"Here is the first line of the Odyssey:
Ān- dră mŏı | ēn- nĕ- pĕ | Mōu- să, pŏ | lȳ- trŏ- pŏn | hōs mă- lă | pōl- lă
It is a regular heroic line, in which the fifth foot is normally a dactyl. To have a spondee there indicates some sort of solemn havoc; it is a metric subtlety Homer uses with impressive effect. For example, the Odyssey has a villainous, draft-dodging antihero, Aegisthus, who conspires with his mistress, Agamemnon's wife, Clytemnestra, to murder the returning commander in chief of the Trojan expedition. This deed dominates the consciousness of all the 'Returns.' (The word is capitalized because it is almost a technical term in the Odyssey (15).) Hear how heavyhearted proceeds and ends the line that, early on, concludes the introduction of his baneful name:
hōs ē- phăth' | Hēr- mēı- | ās āll' | ōu phrĕ- năs | Āı- gī- | sthōı- ŏ.
The lines preceding are also heavily spondaic, but none as discombobulatingly so as the ones whose fifth foot is, against ordinary usage, a spondee.
A long oral tradition of hexametric recital would surely prepare a professional poet for wielding a standard line with so much flexibility, and so would the memory training required to hold in mind the twenty-seven thousand eight hundred and two lines of the two epics [Odyssey and Iliad], later on divided into twenty-four books each. And hold them in mind he did, both he and his audience, for his control of significant detail over thousands of lines is demonstrable."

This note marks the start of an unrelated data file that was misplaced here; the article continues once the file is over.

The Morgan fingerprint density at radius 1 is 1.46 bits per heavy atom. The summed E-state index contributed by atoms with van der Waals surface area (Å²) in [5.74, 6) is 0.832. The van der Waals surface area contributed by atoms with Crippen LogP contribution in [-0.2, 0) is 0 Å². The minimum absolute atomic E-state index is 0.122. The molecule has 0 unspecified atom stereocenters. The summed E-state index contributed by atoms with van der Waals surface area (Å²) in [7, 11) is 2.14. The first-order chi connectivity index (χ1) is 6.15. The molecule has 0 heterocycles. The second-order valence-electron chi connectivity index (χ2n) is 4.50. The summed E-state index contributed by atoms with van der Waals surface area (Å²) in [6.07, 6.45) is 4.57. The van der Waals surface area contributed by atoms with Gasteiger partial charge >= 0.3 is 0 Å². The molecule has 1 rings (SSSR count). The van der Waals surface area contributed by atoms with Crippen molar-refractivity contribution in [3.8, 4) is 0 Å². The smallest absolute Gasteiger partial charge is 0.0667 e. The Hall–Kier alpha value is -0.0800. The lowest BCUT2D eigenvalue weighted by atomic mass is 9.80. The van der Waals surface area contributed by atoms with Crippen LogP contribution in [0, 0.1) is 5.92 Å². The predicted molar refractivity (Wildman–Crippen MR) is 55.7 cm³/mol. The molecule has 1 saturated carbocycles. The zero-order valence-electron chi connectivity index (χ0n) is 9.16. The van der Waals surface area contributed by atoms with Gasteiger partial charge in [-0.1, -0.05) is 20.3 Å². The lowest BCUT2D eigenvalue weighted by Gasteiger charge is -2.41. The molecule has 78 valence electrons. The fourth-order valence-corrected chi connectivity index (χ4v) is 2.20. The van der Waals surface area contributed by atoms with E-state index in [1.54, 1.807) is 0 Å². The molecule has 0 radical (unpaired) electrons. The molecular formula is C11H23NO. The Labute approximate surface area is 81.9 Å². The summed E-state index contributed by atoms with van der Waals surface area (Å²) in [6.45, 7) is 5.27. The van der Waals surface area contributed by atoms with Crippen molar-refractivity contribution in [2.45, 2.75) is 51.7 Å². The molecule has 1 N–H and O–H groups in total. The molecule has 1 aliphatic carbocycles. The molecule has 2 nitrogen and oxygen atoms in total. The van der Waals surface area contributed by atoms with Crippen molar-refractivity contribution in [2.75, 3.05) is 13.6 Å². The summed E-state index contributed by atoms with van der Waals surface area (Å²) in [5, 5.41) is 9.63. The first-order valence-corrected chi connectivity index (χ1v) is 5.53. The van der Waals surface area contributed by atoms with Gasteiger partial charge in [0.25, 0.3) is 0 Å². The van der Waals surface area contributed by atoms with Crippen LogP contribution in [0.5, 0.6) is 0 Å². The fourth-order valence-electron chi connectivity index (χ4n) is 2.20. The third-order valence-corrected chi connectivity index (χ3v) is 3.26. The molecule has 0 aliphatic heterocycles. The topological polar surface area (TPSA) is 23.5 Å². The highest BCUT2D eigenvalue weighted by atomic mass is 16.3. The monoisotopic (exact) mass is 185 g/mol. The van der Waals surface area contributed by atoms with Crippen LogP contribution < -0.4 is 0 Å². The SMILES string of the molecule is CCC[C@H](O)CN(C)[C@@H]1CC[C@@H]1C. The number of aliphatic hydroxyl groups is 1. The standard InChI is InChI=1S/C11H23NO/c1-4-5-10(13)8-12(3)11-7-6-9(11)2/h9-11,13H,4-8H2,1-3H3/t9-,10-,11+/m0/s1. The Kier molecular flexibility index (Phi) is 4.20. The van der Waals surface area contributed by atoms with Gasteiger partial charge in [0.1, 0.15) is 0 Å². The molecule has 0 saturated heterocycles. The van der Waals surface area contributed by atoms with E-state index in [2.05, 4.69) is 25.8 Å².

Brann goes on to say what Homer makes possible for William Shakespeare and J. S. Bach and Virgil and John Milton. And she notes what "Horace says in humorously awed censoriousness" of Homer and how Whitehead compares Plato to Homer and how Aristotle, through his objective aristotelian eyes, must make his logical conclusion about the Odyssey. But we have other questions also, don't we?
- Even if we're not literary critics, specialists using jargon such as "dactyl" and "spondee," can't we get the surprise? the profound "havoc" of the "deed [that] dominates the consciousness"?
- Don't we get that Homer and (us - yes, you and me too - among) his audiences feel something here that Aristotle, among others, is wanting (us) to be anesthesized to?
- Do you want me to blog on the "censoriousness" of the sexism of certain readers?
- Do you want to discuss with me the richness of our languages that men long ago would rob us of?
- Dare you rhetoricians and you linguists, like me, in light of Homer's heavy first line, ask questions that Eric Haveloc (in his Preface to Plato) and that Cheryl Glenn and Andrea Lunsford and so many others in their various historiographies and that Kenneth Pike ask about what it must take to recover and to uncover and to re-present rhetorics and languages?
- Would you like to consider together the ways that the Jews are so like Homer? Like him in first forming / and continuing traditions? Doesn't he generate the genesis of orality married profoundly with literacy? And don't they (in what Tel Aviv University Professor Sylvie Honigman calls "the Homeric paradigm') generate the genesis of Hebrew scripture rendered profoundly into Hellene?
- And, if we still had time, wouldn't you bibliobloggers think it's a fantastic idea to muse about how the writer of the "New Testament" "book" called "Hebrews" starts its "first line" with "a metric subtlety" like "Homer uses with impressive effect"? Jared Calaway started playing the pipes, but few of us so far have danced.